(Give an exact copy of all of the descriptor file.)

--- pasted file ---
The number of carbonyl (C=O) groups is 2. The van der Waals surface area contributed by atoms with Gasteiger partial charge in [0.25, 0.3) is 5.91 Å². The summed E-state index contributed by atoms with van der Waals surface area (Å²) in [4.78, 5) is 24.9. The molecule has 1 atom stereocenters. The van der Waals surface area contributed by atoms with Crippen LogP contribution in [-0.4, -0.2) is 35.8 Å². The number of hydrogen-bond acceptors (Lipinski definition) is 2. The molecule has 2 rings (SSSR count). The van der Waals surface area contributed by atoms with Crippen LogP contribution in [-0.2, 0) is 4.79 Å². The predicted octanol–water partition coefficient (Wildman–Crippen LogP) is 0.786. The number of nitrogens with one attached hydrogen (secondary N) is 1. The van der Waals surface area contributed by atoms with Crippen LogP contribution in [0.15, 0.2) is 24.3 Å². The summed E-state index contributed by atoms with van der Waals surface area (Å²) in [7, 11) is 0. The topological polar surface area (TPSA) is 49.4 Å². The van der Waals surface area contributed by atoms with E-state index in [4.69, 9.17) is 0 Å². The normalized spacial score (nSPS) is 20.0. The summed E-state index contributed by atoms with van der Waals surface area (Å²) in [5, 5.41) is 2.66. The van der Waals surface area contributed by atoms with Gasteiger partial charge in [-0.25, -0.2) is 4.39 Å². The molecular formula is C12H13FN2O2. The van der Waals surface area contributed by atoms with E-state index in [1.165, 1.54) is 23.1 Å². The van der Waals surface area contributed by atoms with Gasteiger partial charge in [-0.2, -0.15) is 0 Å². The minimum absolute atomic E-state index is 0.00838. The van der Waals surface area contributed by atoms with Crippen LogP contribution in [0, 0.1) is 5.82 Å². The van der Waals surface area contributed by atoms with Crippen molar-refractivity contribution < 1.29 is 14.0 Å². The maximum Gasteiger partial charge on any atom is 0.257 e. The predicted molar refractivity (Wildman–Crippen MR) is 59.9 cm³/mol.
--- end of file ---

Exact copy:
The number of carbonyl (C=O) groups is 2. The van der Waals surface area contributed by atoms with Gasteiger partial charge in [0.25, 0.3) is 5.91 Å². The summed E-state index contributed by atoms with van der Waals surface area (Å²) in [4.78, 5) is 24.9. The molecule has 1 atom stereocenters. The van der Waals surface area contributed by atoms with Crippen LogP contribution in [-0.4, -0.2) is 35.8 Å². The number of hydrogen-bond acceptors (Lipinski definition) is 2. The molecule has 2 rings (SSSR count). The van der Waals surface area contributed by atoms with Crippen LogP contribution in [-0.2, 0) is 4.79 Å². The predicted octanol–water partition coefficient (Wildman–Crippen LogP) is 0.786. The number of nitrogens with one attached hydrogen (secondary N) is 1. The van der Waals surface area contributed by atoms with Crippen LogP contribution in [0.15, 0.2) is 24.3 Å². The summed E-state index contributed by atoms with van der Waals surface area (Å²) in [7, 11) is 0. The topological polar surface area (TPSA) is 49.4 Å². The van der Waals surface area contributed by atoms with E-state index in [4.69, 9.17) is 0 Å². The normalized spacial score (nSPS) is 20.0. The summed E-state index contributed by atoms with van der Waals surface area (Å²) in [5, 5.41) is 2.66. The van der Waals surface area contributed by atoms with Gasteiger partial charge in [-0.25, -0.2) is 4.39 Å². The molecular formula is C12H13FN2O2. The van der Waals surface area contributed by atoms with E-state index in [1.165, 1.54) is 23.1 Å². The van der Waals surface area contributed by atoms with Gasteiger partial charge in [-0.2, -0.15) is 0 Å². The minimum absolute atomic E-state index is 0.00838. The van der Waals surface area contributed by atoms with Crippen LogP contribution in [0, 0.1) is 5.82 Å². The van der Waals surface area contributed by atoms with Crippen molar-refractivity contribution < 1.29 is 14.0 Å². The maximum Gasteiger partial charge on any atom is 0.257 e. The predicted molar refractivity (Wildman–Crippen MR) is 59.9 cm³/mol.